Illustration by Doug Thompson
Christopher Newport Plants One: May 24, 1607.
Chief Parahunt, a son of paramount Chief Powhatan, didn't want the hairy, smelly English settlers upsetting the rival Monacan tribe west of present-day Richmond. So when Jamestown settlement expedition leader Christopher Newport traveled up the James River and met the indigenous residents of the future Richmond, he rewarded their hospitality by erecting a simple cross that, he explained to his suspicious host, symbolized the union of their people. In fact, Newport meant to declare Virginia for King James I. Then he and his crew returned to the week-old Jamestown. From 1907 to 1983, Newport's act was memorialized by a copper cross capping a pile of James River granite stones at the base of Fourth Street; after a land swap between the city and Ethyl Corp., the marker went to Shockoe Slip behind the Martin Agency. In 2003, it moved to the bottom of 12th Street along the Canal Walk, near the probable site of the original cross.
You Say You Want a Revolution?: Jan. 5, 1781.
Hanover County lawyer Patrick Henry persuaded a hesitant convention of Virginia's best and brightest with the March 23, 1775, "Give me liberty or give me death!" speech at St. John's Church. Richmond burned nearly seven years later. Gen. George Washington informed Gov. Thomas Jefferson that the British were sending troops south. Jefferson, however, considered reports of ships in the Chesapeake Bay as the French coming to assist the cause. On Jan. 2, a messenger told him that the British were coming, with traitor Benedict Arnold leading them. Jefferson scurried to get munitions, documents and his family out of town. Arnold's men hunted Jefferson, and when they came up empty-handed, they torched tobacco barns and other buildings. Jefferson may have watched the burning from a Manchester attic. A censure of Jefferson's alleged dereliction of duty was quashed by the American victory at Yorktown, on Oct. 19, 1781.
Freedom Fighters: Aug. 30, 1800.
Enslaved blacksmith Gabriel, owned by the Prossers of Henrico County, became the leader of an uprising against the masters and their government. Using fish fries and religious gatherings as cover, Prosser and a group of conspirators prepared. Their plans included a march on Richmond with a diversionary fire and breaking open the state prison. The rebels would seize a cache of arms stored at the Thomas Jefferson-designed Capitol, take Gov. James Monroe hostage and bargain for Virginia's slaves to be freed. A tremendous Gaston-like storm stymied the attack. Nervous collaborators warned officials. Prosser escaped for almost a month before undergoing capture, trial and hanging along with his two brothers and more than 20 others. The site and burial ground is near the present site of the proposed Shockoe Bottom baseball park. Prosser's revolt is the subject of a 2012 novel by Richmonder Gigi Amateau, Come August, Come Freedom.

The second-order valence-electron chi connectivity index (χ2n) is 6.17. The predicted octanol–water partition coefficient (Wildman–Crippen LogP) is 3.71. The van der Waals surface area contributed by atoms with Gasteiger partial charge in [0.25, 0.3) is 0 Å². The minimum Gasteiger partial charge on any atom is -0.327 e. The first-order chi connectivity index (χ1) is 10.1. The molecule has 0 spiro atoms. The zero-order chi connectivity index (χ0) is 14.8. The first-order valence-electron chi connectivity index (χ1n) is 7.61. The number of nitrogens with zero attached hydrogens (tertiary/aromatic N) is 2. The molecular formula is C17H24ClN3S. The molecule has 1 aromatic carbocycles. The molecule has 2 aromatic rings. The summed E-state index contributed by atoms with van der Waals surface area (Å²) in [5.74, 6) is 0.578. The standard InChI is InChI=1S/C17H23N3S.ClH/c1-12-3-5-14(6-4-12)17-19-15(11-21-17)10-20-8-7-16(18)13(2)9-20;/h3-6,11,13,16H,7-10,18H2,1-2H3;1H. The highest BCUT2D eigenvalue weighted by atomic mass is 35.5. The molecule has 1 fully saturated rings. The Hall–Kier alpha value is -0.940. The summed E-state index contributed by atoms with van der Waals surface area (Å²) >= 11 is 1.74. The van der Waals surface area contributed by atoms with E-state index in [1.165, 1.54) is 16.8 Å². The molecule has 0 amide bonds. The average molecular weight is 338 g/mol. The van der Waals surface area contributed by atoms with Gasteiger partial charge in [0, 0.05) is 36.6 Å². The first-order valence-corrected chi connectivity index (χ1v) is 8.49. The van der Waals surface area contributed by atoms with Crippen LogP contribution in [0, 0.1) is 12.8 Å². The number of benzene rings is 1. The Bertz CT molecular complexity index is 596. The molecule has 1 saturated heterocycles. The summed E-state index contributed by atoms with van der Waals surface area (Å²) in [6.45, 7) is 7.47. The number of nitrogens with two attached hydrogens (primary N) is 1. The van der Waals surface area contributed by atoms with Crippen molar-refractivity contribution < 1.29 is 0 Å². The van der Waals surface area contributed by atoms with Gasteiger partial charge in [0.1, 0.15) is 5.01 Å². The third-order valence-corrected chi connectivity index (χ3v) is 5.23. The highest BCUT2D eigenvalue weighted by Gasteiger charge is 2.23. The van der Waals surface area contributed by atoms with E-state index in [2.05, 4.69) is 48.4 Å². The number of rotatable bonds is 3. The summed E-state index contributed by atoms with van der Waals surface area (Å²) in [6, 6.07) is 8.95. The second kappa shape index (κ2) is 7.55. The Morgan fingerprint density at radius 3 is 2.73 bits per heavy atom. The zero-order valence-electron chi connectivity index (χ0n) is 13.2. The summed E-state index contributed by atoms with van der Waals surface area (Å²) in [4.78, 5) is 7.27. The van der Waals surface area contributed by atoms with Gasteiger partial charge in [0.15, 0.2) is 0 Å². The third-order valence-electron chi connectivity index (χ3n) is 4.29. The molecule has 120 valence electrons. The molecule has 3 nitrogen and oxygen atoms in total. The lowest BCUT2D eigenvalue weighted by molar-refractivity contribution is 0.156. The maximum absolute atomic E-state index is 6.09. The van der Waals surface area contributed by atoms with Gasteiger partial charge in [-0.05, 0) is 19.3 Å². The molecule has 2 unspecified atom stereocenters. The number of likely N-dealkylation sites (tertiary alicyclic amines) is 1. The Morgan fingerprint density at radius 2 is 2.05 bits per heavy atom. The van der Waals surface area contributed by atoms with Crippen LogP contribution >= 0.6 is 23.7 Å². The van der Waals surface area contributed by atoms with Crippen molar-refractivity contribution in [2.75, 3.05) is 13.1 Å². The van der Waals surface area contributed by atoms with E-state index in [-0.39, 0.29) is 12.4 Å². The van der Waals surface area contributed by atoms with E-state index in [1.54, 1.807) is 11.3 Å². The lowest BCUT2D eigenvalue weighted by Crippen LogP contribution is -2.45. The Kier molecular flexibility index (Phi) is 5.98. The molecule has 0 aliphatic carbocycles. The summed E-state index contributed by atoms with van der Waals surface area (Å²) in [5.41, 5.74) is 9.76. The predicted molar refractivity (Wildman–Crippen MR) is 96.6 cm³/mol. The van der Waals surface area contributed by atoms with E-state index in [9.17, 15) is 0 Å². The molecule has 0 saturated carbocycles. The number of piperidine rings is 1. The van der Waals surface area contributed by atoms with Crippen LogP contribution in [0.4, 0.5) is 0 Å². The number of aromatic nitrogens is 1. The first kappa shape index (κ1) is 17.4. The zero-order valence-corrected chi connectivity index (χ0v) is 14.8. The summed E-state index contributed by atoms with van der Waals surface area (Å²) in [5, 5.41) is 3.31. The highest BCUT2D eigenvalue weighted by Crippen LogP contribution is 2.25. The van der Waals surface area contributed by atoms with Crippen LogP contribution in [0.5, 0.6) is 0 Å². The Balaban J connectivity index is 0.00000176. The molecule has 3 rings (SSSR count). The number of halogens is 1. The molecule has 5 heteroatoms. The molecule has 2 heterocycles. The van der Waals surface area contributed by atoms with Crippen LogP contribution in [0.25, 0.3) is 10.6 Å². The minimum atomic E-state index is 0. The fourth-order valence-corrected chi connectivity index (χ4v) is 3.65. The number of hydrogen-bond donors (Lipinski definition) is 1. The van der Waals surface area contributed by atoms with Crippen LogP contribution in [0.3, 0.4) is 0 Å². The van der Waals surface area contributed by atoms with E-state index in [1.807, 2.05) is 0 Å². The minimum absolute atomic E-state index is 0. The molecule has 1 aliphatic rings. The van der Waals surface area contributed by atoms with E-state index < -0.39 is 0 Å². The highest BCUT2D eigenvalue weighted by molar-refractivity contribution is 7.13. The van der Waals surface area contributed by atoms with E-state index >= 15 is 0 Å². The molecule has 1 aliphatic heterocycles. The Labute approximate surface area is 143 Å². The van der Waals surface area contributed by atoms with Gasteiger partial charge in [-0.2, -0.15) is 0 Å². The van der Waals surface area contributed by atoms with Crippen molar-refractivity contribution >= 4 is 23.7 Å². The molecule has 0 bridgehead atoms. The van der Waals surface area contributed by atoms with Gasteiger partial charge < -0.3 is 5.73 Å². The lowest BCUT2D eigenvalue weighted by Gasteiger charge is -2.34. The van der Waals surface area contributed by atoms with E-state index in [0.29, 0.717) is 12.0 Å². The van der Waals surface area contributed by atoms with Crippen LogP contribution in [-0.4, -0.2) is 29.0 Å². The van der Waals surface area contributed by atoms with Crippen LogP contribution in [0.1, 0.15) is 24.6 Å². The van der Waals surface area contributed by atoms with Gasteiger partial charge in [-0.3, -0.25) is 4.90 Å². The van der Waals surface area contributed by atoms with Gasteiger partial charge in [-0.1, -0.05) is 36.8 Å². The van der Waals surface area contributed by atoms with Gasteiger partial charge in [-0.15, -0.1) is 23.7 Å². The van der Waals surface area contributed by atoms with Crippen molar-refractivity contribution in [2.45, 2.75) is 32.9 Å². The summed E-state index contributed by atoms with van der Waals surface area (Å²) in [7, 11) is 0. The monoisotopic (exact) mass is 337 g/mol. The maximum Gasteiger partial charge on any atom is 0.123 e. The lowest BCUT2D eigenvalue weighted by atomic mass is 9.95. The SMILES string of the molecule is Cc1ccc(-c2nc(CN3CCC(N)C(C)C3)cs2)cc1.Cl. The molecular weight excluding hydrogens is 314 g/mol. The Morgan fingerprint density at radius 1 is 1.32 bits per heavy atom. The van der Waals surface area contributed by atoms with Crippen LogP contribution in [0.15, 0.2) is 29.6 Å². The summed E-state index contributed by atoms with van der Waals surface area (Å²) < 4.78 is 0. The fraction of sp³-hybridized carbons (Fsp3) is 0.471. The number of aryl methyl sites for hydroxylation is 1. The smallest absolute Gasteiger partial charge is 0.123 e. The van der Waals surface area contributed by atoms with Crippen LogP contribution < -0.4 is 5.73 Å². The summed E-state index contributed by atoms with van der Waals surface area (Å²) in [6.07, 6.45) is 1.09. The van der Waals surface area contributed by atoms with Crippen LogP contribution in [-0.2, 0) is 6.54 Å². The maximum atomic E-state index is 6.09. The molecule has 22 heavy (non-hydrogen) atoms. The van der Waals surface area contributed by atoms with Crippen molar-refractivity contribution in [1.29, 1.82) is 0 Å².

The Night Dixie Burned: April 3-4 1865.
Gen. Robert E. Lee ordered Richmond defenses commander Lt. Gen. Richard S. Ewell to torch the city's warehouses in an effort to keep supplies from Union hands. Prominent residents protested, but Confederate commanders didn't see an alternative. Planned demolitions and flames whipped by rising wind built the conflagration. The entire business and shipping district was reduced to ruins. Federal troops entered to fight the fire and to keep order. President Lincoln arrived by rowboat on April 4, with son Tad. They walked the simmering city streets, surrounded by throngs of former slaves.
A Crack in the Wall: Sept. 6, 1960.
At 8:45 a.m., 13-year-old Gloria Jean Mead and her neighbor Carol Irene Swann, 12, surrounded by reporters, entered the eighth grade at North Side's Chandler Junior High School. They were the first African-Americans to attend classes there. Their presence in the majority white school constituted Virginia's effort to combat the 1954 Brown v. Board of Education decision, after earlier efforts to maintain segregation though Massive Resistance were judged unconstitutional. The state adopted a policy of containment and used a General Assembly-formed Pupil Placement Board to select African-American students to attend white schools. In the 1990s, the memories of Carol Swann-Daniels and Gloria Mead Jinadu became part of Songs of Freedom, a musical drama chronicling the civil rights movement that was commissioned by the Virginia Opera